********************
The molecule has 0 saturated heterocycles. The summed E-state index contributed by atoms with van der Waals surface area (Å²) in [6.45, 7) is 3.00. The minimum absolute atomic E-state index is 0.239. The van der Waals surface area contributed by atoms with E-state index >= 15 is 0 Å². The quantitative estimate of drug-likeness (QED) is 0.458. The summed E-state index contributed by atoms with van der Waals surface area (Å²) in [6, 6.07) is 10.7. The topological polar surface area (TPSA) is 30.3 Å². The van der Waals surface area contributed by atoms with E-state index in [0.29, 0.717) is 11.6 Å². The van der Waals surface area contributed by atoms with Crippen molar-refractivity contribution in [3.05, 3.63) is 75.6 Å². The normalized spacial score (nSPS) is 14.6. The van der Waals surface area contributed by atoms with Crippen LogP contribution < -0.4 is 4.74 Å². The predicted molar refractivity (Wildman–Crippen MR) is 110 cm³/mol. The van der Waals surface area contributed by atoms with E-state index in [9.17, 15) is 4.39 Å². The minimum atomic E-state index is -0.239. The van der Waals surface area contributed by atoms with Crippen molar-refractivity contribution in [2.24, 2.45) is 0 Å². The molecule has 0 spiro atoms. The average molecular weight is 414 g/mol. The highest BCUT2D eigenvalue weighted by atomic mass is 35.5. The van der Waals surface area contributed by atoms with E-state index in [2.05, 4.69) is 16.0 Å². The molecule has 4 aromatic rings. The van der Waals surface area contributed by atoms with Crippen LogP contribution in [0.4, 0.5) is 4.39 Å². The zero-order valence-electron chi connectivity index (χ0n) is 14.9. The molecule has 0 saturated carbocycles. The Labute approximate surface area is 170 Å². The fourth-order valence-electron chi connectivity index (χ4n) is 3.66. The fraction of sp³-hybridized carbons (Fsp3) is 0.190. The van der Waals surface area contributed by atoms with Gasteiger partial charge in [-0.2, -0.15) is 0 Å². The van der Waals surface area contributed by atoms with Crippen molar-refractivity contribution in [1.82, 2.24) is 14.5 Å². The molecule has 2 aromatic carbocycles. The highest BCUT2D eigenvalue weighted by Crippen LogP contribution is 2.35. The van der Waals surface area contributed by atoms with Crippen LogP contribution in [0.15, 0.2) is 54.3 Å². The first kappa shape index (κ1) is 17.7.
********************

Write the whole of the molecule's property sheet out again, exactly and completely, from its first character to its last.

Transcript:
The molecule has 0 saturated heterocycles. The summed E-state index contributed by atoms with van der Waals surface area (Å²) in [6.45, 7) is 3.00. The minimum absolute atomic E-state index is 0.239. The van der Waals surface area contributed by atoms with E-state index >= 15 is 0 Å². The quantitative estimate of drug-likeness (QED) is 0.458. The summed E-state index contributed by atoms with van der Waals surface area (Å²) in [6, 6.07) is 10.7. The topological polar surface area (TPSA) is 30.3 Å². The van der Waals surface area contributed by atoms with E-state index in [0.29, 0.717) is 11.6 Å². The van der Waals surface area contributed by atoms with Crippen molar-refractivity contribution in [3.05, 3.63) is 75.6 Å². The normalized spacial score (nSPS) is 14.6. The van der Waals surface area contributed by atoms with Crippen LogP contribution < -0.4 is 4.74 Å². The predicted molar refractivity (Wildman–Crippen MR) is 110 cm³/mol. The van der Waals surface area contributed by atoms with E-state index in [9.17, 15) is 4.39 Å². The minimum atomic E-state index is -0.239. The van der Waals surface area contributed by atoms with Crippen molar-refractivity contribution in [2.24, 2.45) is 0 Å². The molecule has 0 spiro atoms. The average molecular weight is 414 g/mol. The highest BCUT2D eigenvalue weighted by atomic mass is 35.5. The van der Waals surface area contributed by atoms with E-state index in [2.05, 4.69) is 16.0 Å². The molecule has 4 aromatic rings. The van der Waals surface area contributed by atoms with Crippen LogP contribution in [0.4, 0.5) is 4.39 Å². The zero-order valence-electron chi connectivity index (χ0n) is 14.9. The molecule has 0 saturated carbocycles. The Labute approximate surface area is 170 Å². The fourth-order valence-electron chi connectivity index (χ4n) is 3.66. The fraction of sp³-hybridized carbons (Fsp3) is 0.190. The van der Waals surface area contributed by atoms with Gasteiger partial charge in [-0.2, -0.15) is 0 Å². The van der Waals surface area contributed by atoms with Crippen molar-refractivity contribution in [1.82, 2.24) is 14.5 Å². The molecule has 2 aromatic carbocycles. The highest BCUT2D eigenvalue weighted by Crippen LogP contribution is 2.35. The van der Waals surface area contributed by atoms with Crippen LogP contribution in [0.15, 0.2) is 54.3 Å². The first kappa shape index (κ1) is 17.7.